Colonia del Sacramento
It known in the local environment such as Cologne, is the capital of the department of Colonia, Uruguay on suroestede. It is located on the north bank of the River -left- Plate, 177 kilometers from Montevideo and off the coast of Buenos Aires, Argentina, from which it is only about 50 kilometers.
It is located on the headland forming the tip of San Pedro and Santa Rita. Its old town’s historic district, comprising 12 hectares of the western end of town, was declared a World Heritage Site in 1995 illustrating the successful fusion of Portuguese, Spanish and post-colonial styles. The plane is of Portuguese origin and contrasts with the standard prescribed by the Spanish law on the West Indies. It is characterized by its narrow cobblestone streets, adding to its military tradition.
Its proximity to the city of Buenos Aires strongly linked to it. There are many travelers who come and go to that destination and also the inhabitants of Buenos Aires that have properties there. There is a project to link both banks through a binational bridge. The distance between the two cities across the Libertador General San Martín Bridge is about 500 kilometers.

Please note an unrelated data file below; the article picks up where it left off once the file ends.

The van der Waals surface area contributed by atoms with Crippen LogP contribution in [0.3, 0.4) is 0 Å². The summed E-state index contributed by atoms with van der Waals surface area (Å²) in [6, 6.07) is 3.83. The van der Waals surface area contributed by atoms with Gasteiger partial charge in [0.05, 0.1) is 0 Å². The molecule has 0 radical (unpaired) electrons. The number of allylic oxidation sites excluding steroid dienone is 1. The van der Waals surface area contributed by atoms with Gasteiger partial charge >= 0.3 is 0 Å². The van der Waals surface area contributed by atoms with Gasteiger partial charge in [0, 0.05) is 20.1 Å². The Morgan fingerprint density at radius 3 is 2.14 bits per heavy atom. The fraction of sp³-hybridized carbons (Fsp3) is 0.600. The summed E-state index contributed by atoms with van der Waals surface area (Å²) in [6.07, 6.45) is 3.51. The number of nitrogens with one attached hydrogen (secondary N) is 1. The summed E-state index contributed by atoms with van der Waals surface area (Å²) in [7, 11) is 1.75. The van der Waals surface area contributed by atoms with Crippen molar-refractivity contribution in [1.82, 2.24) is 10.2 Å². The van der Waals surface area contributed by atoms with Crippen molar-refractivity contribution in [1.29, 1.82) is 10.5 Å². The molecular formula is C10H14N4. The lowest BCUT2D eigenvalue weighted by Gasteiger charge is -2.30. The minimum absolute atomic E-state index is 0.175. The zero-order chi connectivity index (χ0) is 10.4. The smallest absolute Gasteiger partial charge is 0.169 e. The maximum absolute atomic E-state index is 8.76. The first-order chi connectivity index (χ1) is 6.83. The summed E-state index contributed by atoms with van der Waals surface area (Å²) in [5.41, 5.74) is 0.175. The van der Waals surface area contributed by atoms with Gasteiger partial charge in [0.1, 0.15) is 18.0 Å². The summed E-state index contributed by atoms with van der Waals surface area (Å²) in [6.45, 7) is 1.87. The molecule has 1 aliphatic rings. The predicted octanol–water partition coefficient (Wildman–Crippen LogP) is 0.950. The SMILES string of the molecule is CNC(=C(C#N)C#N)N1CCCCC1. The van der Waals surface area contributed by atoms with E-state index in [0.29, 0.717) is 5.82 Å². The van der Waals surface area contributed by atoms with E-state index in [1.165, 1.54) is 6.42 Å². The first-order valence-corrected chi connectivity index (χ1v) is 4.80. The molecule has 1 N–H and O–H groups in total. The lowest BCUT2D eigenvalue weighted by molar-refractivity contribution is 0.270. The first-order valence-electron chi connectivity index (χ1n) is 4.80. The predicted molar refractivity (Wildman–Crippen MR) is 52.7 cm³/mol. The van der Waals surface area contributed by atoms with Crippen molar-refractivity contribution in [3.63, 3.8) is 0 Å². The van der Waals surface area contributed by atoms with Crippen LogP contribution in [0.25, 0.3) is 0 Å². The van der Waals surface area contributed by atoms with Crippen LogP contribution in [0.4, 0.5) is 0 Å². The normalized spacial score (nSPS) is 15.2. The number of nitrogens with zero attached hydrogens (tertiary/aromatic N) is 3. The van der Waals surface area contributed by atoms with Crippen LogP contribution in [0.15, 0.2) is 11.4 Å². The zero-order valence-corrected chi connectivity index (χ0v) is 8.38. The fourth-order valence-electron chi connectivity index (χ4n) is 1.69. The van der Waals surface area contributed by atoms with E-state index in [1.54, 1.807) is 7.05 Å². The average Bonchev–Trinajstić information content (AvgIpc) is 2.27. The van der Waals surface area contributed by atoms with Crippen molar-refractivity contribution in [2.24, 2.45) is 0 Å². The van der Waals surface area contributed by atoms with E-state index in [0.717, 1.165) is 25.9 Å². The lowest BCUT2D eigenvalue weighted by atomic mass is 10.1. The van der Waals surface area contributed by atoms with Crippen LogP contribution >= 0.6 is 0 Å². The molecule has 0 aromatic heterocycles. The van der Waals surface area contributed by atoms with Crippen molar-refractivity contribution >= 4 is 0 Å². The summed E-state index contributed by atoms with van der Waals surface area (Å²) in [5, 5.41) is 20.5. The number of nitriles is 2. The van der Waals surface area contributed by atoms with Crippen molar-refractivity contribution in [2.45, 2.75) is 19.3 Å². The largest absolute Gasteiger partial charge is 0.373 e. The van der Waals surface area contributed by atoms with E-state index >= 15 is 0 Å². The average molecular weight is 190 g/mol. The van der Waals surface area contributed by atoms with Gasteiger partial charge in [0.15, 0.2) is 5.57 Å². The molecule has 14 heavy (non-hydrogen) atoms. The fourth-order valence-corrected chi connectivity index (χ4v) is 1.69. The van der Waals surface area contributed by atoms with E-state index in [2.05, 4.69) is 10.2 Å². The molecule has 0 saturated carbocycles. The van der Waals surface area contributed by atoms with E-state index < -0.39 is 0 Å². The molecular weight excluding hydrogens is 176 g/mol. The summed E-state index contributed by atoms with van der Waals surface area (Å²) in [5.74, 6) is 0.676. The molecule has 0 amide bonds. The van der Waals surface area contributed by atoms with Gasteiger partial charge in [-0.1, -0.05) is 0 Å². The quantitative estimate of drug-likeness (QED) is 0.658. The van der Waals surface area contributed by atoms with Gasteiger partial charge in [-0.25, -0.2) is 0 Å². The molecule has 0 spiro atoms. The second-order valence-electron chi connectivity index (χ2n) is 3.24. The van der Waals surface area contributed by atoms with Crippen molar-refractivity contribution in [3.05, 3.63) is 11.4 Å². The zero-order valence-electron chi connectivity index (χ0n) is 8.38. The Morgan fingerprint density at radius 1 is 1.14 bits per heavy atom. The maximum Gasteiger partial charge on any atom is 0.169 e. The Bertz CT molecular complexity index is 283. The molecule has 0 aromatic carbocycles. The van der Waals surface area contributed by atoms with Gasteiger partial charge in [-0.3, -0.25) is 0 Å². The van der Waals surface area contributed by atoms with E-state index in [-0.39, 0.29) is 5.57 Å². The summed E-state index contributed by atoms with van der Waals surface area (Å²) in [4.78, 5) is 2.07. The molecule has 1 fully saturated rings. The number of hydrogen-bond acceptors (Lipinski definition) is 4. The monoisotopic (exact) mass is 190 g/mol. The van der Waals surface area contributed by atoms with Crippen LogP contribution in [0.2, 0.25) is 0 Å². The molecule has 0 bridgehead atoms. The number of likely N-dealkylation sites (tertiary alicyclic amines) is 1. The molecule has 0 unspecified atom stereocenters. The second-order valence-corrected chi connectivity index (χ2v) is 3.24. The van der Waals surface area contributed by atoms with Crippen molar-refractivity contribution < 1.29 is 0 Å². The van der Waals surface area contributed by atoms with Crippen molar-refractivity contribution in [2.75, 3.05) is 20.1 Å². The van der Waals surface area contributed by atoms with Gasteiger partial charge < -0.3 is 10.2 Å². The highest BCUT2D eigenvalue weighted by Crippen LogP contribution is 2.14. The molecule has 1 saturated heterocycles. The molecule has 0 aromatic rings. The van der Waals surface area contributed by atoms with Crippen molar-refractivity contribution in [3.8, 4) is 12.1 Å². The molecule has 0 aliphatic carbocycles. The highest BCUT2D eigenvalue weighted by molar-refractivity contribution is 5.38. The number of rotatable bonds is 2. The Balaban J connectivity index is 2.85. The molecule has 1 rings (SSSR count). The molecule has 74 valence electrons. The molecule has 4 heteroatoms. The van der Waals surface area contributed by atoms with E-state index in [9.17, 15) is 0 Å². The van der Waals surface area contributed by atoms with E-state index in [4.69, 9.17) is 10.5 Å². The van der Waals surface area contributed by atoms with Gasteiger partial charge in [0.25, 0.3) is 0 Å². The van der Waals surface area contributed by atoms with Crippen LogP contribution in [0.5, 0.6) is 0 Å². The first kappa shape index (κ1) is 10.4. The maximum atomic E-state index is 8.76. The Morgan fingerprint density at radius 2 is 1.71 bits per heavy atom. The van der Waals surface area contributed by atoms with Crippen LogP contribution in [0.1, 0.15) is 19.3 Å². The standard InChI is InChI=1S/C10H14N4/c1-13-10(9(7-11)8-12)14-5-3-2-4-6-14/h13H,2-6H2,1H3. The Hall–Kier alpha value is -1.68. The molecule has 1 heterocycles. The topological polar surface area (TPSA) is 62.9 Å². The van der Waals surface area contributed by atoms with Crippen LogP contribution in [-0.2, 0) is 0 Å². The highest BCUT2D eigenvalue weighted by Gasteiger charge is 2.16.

Cologne’s history is intertwined with the history of Uruguay. As in any other Uruguayan town, breathes historic Colonia del Sacramento, as its chief charm and attraction. In the Old Town houses and monuments of the seventeenth and eighteenth centuries, which makes this legendary district in Heritage UNESCO preserved.
Brief history and evolution of Colonia del Sacramento
In constant conflict with the Spanish colonizers, the Portuguese chose this strategic point of the River Plate coast to establish their first colony in the region. The oldest city in the country was founded in 1680 by Manuel Lobo on the peninsula of San Gabriel, where the entrance to the Uruguay and Parana rivers were controlled. In addition to founding the “Nova Colonia do Sacramento” Lobo appropriated the Martin Garcia Island and San Gabriel.
Conflicts with Spain by colonial boundaries marked the history of the city over a century, we went from one domain to another several times. The mix of architectural styles accompanied this story of fighting. From his Portuguese origin preserving its unique path in Uruguay: Military narrow streets, Spanish style with contrasting checkerboard.
In 1777, the Treaty of San Ildefonso gave Spain the control of the city until 1820, when new invasions Portuguese colony joined the Empire of Brazil. In 1828, after the Portuguese defeat at the Battle of ItuzaingÃ³ and the declaration of independence of Uruguay, Colonia is unoccupied for Portugal and joins the new Republic. From countless colonial buildings like the Street of Sighs, the Viceroy’s House, the Mother Church, the ruins of the Convento San Francisco Gate and the Citadel are preserved.